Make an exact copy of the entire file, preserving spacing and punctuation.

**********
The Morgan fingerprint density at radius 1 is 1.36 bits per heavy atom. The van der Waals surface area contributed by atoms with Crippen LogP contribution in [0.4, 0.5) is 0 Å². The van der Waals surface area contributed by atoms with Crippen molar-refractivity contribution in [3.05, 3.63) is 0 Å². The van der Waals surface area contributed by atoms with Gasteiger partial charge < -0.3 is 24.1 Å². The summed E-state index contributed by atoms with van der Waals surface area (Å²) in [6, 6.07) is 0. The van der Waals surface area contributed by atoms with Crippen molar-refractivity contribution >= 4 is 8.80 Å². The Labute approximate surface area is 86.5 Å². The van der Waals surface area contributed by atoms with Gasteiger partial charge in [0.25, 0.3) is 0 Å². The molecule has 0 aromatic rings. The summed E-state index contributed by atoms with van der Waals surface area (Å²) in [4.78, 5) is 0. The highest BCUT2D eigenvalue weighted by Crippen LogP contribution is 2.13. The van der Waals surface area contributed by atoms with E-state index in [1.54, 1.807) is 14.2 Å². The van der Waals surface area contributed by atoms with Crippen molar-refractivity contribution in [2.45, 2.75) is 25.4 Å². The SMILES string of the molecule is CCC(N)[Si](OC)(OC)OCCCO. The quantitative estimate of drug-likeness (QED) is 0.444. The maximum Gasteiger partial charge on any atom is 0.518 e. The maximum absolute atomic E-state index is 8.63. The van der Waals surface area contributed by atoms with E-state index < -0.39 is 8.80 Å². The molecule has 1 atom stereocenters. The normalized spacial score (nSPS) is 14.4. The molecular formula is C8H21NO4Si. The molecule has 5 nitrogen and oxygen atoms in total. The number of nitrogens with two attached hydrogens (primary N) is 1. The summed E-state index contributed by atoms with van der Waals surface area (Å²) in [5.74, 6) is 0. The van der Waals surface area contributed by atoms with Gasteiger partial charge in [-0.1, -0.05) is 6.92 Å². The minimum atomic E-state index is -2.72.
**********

The Morgan fingerprint density at radius 1 is 1.36 bits per heavy atom. The van der Waals surface area contributed by atoms with Crippen LogP contribution in [0.4, 0.5) is 0 Å². The van der Waals surface area contributed by atoms with Crippen molar-refractivity contribution in [3.05, 3.63) is 0 Å². The van der Waals surface area contributed by atoms with Gasteiger partial charge < -0.3 is 24.1 Å². The summed E-state index contributed by atoms with van der Waals surface area (Å²) in [6, 6.07) is 0. The van der Waals surface area contributed by atoms with Crippen molar-refractivity contribution >= 4 is 8.80 Å². The Labute approximate surface area is 86.5 Å². The van der Waals surface area contributed by atoms with Gasteiger partial charge in [0.25, 0.3) is 0 Å². The molecule has 0 aromatic rings. The summed E-state index contributed by atoms with van der Waals surface area (Å²) in [4.78, 5) is 0. The highest BCUT2D eigenvalue weighted by Crippen LogP contribution is 2.13. The van der Waals surface area contributed by atoms with E-state index in [1.54, 1.807) is 14.2 Å². The van der Waals surface area contributed by atoms with Crippen molar-refractivity contribution in [2.45, 2.75) is 25.4 Å². The SMILES string of the molecule is CCC(N)[Si](OC)(OC)OCCCO. The quantitative estimate of drug-likeness (QED) is 0.444. The maximum Gasteiger partial charge on any atom is 0.518 e. The maximum absolute atomic E-state index is 8.63. The van der Waals surface area contributed by atoms with E-state index < -0.39 is 8.80 Å². The molecule has 1 atom stereocenters. The normalized spacial score (nSPS) is 14.4. The molecular formula is C8H21NO4Si. The molecule has 5 nitrogen and oxygen atoms in total. The number of nitrogens with two attached hydrogens (primary N) is 1. The summed E-state index contributed by atoms with van der Waals surface area (Å²) in [5.74, 6) is 0. The van der Waals surface area contributed by atoms with Gasteiger partial charge in [-0.1, -0.05) is 6.92 Å². The minimum atomic E-state index is -2.72.